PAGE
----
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  1. Sunscreen…




  • Two main risk factors for photo aging
    • Chronic exposure to sun. Chronic exposure to ultraviolet radiation is associated with cancer, immune supression , sunburn and other health risk factors
    • Smoking
  • Types of skin cancers
    • Basal cell
    • Squamous cell
    • Melanoma
  • Ultraradiation increases the likelihood of all these skin cancers occuring
  • Sunscreen reduces the likelihood of all these skin cancers from occuring
  • Types of ultraradiation
    • UVA. Longer wavelengths, cause DNA damage because they penetrate more deeply
    • UVB. Shorter wavelengths, cause classic sunburn.
  • Both UVA and UVB are linked to skin cancers, so you need a sunscreen product which is broad.
  • SPF (Sun protection fact)
    • UV index tells you how long it takes for you to get a burn e.g. 10 minutes. An SF of 15 on that day will extend that out to 150 minutes.
    • Higher SPF = better protection. Small benefit beyond SPF 30 (little difference between 30 and 50).
    • Apply every 2 hours rather than having an SPF of 50.
  • Two kinds of sunscreen components:
    • Physical blockers e.g. zinc oxide and titanium oxide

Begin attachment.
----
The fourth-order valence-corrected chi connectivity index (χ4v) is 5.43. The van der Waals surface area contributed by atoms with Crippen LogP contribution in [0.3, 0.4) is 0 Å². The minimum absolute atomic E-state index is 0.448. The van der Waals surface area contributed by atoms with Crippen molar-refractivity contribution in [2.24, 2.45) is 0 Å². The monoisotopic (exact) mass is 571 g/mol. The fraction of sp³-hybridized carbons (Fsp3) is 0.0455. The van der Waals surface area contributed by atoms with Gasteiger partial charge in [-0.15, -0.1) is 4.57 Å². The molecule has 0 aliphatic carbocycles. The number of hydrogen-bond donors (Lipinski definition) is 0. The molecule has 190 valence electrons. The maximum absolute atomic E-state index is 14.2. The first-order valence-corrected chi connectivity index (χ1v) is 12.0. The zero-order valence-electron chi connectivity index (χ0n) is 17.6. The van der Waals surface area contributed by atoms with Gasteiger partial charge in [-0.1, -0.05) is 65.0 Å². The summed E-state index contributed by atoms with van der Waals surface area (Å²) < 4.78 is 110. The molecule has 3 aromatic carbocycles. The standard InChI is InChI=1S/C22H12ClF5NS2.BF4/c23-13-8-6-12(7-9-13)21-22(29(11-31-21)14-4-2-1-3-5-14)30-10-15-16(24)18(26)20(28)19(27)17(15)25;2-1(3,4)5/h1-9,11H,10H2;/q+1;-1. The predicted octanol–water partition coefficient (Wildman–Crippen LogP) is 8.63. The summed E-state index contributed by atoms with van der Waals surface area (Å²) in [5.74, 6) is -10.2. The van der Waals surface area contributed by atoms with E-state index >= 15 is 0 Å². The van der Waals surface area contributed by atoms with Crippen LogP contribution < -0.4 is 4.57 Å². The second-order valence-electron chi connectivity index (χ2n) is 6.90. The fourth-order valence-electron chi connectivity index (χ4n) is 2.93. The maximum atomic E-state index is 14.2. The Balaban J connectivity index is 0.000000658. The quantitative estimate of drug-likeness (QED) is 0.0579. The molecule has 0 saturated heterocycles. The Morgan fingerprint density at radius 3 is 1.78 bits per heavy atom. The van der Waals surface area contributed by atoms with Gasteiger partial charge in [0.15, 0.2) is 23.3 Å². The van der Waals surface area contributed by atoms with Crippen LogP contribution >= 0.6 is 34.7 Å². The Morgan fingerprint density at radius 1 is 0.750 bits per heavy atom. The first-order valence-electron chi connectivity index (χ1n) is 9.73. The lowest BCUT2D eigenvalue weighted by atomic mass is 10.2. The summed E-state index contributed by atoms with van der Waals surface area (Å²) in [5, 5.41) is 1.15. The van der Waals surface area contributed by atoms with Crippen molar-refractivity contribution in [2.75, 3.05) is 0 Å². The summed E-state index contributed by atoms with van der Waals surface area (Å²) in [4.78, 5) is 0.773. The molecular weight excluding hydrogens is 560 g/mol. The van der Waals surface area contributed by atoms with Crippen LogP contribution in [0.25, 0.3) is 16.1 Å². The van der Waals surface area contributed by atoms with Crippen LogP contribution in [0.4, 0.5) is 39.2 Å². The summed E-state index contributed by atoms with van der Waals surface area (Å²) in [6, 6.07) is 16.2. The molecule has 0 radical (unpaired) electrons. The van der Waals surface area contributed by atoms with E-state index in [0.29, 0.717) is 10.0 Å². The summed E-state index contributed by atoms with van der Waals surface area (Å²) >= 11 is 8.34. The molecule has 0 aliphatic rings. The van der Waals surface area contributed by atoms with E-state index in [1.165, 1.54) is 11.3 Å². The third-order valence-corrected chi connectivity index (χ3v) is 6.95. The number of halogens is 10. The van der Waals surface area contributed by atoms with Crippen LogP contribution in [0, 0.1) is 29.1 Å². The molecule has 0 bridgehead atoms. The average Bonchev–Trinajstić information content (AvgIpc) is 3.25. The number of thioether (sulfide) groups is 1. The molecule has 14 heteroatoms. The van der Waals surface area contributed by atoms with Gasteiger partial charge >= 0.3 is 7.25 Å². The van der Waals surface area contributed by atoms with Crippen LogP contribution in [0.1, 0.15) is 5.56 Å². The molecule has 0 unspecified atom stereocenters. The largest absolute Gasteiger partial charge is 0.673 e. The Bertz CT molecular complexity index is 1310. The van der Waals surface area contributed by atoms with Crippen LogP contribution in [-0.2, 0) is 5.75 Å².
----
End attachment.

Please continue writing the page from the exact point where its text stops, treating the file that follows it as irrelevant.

• Chemical absorbers of the UV radiation (they convert UV rays to heat to dissipate the energy)
  • Which sunscreen component is best?
    • Both are effective, most important thing to do is find a broad spectrum which has been approved, and has an SPF over 30.
  • Sunscreen myths:
    • Organisations suggest avoid certain sunscreen products which contain oxybenzone and retinyl palmitate which they claim causes harm in humans. They point to studies which studied mice which ingested large amounts of oxybenzone, causing the cancers. Studies in the European Union have found no harm from oxybenzone.
    • There are no evidence that putting oils on your skin protects you from skin cancer.
  • How much sunscreen?
    • 30mL (shot glass) or enough to cover your body, so, 150mL which might be an entire bottle will be used for an entire family, so people who buy expensive sunscreens of $50 might limit their use of sunscreen, causing a pig problem of not enough sunscreen being applied.
    • Most people only use 1/4 of the sunscreen recommended.
  • What about if you have to tan for competitions?
    • There is a reason why governmants have banned tanning beds for those aged less than 18: There is a strong link between tanning beds and skin cancer and photoaging.
  • Practical applications: Apply an SPF product of 30+ which is inexpensive, which has a broad components of physical and chemical blockers, put on 15 minutes before the sun, and apply 30 ml of a shot glass full of sunscreen to cover your entire body, and try and avoid times between 10am-2pm/ , and don’t forget to reapply in 2 hours, regardless if it is an SPF of 50.